Soaking the poor: House tax hikes continue
New York State has the highest cigarette tax in the nation. A study commissioned by the New York Department of Health last year found that the high taxes did not discourage smoking among low-income smokers, ABC News reported last September. Rather, the poor just paid more - as much as a quarter of their income - for cigarettes. The study's author concluded that "low-income smokers are disproportionately burdened by these taxes."
The Centers for Disease Control and Prevention found in 2011 that "(s)moking prevalence generally decreased with increasing education and was higher among adults living below the poverty level (28.9%) than among those at or above the poverty level (18.3%)." That is, cigarette taxes fall disproportionately upon the poor.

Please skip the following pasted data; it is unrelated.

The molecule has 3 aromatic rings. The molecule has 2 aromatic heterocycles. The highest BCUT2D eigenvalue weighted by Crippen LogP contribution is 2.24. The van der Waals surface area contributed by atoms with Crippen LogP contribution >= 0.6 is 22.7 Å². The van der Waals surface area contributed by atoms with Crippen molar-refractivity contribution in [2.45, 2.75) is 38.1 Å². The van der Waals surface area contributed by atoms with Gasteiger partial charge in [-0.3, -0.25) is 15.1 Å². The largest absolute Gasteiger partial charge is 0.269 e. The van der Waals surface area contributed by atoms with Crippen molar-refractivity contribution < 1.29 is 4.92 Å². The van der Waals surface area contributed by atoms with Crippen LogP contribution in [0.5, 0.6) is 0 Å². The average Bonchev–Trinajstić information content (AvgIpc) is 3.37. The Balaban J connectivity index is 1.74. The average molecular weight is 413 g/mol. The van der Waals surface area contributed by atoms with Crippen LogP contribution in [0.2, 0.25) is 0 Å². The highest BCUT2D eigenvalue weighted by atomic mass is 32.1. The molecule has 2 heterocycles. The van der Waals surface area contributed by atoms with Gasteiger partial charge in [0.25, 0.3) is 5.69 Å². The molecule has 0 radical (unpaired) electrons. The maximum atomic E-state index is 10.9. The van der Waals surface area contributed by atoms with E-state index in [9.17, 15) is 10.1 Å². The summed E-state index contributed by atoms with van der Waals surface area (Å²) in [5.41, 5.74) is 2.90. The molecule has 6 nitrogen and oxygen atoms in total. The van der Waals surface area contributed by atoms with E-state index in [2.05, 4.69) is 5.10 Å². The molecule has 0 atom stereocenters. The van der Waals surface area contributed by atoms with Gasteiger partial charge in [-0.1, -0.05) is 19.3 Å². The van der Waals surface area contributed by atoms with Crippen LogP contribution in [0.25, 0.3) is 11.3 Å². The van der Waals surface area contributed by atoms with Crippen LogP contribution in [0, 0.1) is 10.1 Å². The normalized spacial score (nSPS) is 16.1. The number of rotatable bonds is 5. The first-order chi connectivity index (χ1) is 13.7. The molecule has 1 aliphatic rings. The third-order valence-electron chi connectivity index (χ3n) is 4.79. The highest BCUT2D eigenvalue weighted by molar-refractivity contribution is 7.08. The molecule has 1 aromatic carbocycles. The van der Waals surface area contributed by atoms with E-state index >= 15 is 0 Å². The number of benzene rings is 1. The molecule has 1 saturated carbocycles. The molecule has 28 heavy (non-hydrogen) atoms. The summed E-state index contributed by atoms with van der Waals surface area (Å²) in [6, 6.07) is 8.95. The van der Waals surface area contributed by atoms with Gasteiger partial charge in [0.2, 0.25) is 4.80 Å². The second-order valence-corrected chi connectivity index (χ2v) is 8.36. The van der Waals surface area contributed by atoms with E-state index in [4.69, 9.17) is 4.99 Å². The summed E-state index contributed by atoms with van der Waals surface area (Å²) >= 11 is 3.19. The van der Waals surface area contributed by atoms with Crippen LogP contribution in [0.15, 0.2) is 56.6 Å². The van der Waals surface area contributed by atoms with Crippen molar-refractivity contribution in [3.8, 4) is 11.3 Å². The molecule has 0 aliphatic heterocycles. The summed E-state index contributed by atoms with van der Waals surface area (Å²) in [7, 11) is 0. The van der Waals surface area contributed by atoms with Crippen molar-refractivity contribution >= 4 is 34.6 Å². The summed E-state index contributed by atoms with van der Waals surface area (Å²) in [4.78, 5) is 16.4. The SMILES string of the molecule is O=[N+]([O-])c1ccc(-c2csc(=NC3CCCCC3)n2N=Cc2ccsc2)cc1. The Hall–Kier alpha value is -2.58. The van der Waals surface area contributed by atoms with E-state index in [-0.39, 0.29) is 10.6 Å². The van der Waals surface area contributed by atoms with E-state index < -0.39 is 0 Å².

The Department of Revenue Administration estimates that House Bill 659 would raise between $6.7 million and $11.9 million. The bill does not earmark those funds for smoking-cessation programs. So the bill would raise taxes on the poor and middle class to fund the general government. Again, this comes just one week after the House voted to hit everyone with a $1 billion gas tax hike, which would hurt low-income drivers the most. If you smoke and drive and you voted for Democrats in November because you wanted to "soak the rich," the joke's on you, pal.